Dr. Garrett was a surgeon with national and institutional leadership roles and responsibilities. But even with so much on her plate, she still spent a significant amount of time interacting with medical students in her clinic, involving them in research, and meeting with them personally. People don’t have to care about you in medical school. The bottom line of the modern healthcare system is focused on patient outcomes, dollar signs, and productivity. There may be smaller incentives to mentor and teach, but there is no objective measurement nor incentive for attending physicians to really care about you. And yet, while being an incredibly well-known woman in her field, she cared. She did not have to, and that meant a great deal to me. She loved her field of otolaryngology so much that she wanted to help students enter into it.
My final note ended with, “Thank you for including me in the wonderful things you do.”
Dr. Netterville had a goal of making head and neck surgery safe in Kenya. I traveled with him for two weeks during his annual educational course to teach Kenyan head and neck surgeons. During this trip, I was reminded of why we do surgery in the first place. In the US, we are so bogged down with documentation and defensive medicine that we are sometimes unable to see what helping someone with their health can really do. We do surgery not just because we enjoy the tactile challenge, but because when the anesthesia wears off, we have helped someone. This surgeon was using what he knew how to do to change lives around the world. As a medical student, I had internalized so much of what I could not do: I could not put in orders. I could not write the official patient note. I could not be the primary investigator nor corresponding author on research projects. But working with this surgeon made me realize what I could do with this career. While Dr. Langerman gave me a vision of my future, this surgeon gave that vision meaning.
While I will always be thankful for their formal academic assistance—letters of recommendation, inclusions in research publications—my gratitude to them goes far beyond any individual act. Inspiring someone is more than a single step. For me, the process involved first realizing a sense of identity, belonging, and acceptance in this field accompanied by the opportunity to meaningfully engage with patients in the operating room and clinic. The people who inspired me loved what they did and used their abilities to change healthcare delivery around the world.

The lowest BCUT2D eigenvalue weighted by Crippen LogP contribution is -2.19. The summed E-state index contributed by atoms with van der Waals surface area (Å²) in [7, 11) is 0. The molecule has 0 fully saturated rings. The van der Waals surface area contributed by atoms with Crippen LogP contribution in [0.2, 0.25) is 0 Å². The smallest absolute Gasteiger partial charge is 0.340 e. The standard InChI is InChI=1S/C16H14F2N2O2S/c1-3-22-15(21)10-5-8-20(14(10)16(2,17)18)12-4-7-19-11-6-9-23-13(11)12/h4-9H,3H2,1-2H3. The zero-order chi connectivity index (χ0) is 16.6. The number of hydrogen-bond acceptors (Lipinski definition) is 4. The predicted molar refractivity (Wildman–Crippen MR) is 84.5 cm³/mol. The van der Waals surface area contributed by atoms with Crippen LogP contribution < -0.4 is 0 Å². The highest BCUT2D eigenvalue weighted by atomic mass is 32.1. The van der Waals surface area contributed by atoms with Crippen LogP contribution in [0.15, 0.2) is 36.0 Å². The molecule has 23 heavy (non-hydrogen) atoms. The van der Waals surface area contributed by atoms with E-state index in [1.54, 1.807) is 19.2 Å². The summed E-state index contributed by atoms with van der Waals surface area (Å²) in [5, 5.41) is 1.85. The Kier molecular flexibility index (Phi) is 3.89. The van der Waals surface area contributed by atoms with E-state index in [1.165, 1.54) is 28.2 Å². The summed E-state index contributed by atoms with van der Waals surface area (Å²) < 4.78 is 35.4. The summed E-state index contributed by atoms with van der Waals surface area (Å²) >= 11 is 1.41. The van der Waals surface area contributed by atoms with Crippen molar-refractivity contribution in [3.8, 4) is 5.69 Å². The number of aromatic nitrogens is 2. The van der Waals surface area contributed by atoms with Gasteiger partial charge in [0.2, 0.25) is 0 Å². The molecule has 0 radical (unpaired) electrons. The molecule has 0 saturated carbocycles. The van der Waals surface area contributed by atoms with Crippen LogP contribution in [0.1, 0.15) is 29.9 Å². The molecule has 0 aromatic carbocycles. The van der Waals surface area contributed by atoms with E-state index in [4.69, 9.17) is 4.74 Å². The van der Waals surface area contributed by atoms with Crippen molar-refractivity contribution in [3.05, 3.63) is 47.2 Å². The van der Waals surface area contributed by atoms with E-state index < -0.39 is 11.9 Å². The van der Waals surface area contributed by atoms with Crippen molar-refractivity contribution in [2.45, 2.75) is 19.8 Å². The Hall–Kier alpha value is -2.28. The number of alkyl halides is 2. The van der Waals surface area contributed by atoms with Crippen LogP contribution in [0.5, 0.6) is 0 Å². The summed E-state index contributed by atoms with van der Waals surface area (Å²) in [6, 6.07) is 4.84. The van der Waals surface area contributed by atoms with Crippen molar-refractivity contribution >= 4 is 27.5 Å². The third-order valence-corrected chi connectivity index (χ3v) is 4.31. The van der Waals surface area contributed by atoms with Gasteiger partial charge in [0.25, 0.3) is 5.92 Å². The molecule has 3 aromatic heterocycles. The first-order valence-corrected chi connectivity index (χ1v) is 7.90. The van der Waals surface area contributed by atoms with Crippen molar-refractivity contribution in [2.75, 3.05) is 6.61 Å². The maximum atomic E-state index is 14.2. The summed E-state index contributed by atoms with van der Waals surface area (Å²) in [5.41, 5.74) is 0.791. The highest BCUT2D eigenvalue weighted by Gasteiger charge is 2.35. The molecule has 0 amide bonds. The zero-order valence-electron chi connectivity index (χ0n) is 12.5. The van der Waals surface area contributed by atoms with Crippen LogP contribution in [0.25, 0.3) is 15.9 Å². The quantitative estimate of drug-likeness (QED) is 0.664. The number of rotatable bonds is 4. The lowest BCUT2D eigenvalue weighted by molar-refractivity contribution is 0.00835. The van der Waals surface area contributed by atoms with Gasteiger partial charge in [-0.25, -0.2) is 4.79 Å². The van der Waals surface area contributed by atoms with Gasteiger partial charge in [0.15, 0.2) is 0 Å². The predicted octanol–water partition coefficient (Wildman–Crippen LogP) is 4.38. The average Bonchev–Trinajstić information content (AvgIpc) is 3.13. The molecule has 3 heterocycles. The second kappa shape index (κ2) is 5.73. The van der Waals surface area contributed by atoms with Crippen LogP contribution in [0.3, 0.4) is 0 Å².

The late Kobe Bryant once said, “The most important thing is to try and inspire people so that they can be great in whatever they want to do.” Kobe shot basketballs; we hold scopes and scalpels. But I think he was right—that is what these people did for me, and that is what I am thankful for.
MARGARET B. MITCHELL, MD, MS-HPEd, is a current resident at Harvard Medical School/Massachusetts Eye and Ear Infirmary in Otolaryngology-Head & Neck Surgery and a recent graduate from Vanderbilt University School of Medicine with a Certificate of Distinction in Biomedical Ethics. She also completed a Masters of Health Professions Education from Mass. General Hospital’s Institute of Health Professions, and has a Bachelors in Economics from her undergraduate studies at Vanderbilt University. Her professional interests include surgical ethics, health economics and policy, as well as medical education.
The author would like to thank the residents, attending physicians, nurses, and other staff of the Department of Otolaryngology-Head & Neck Surgery at Vanderbilt University Medical Center for their support in her career.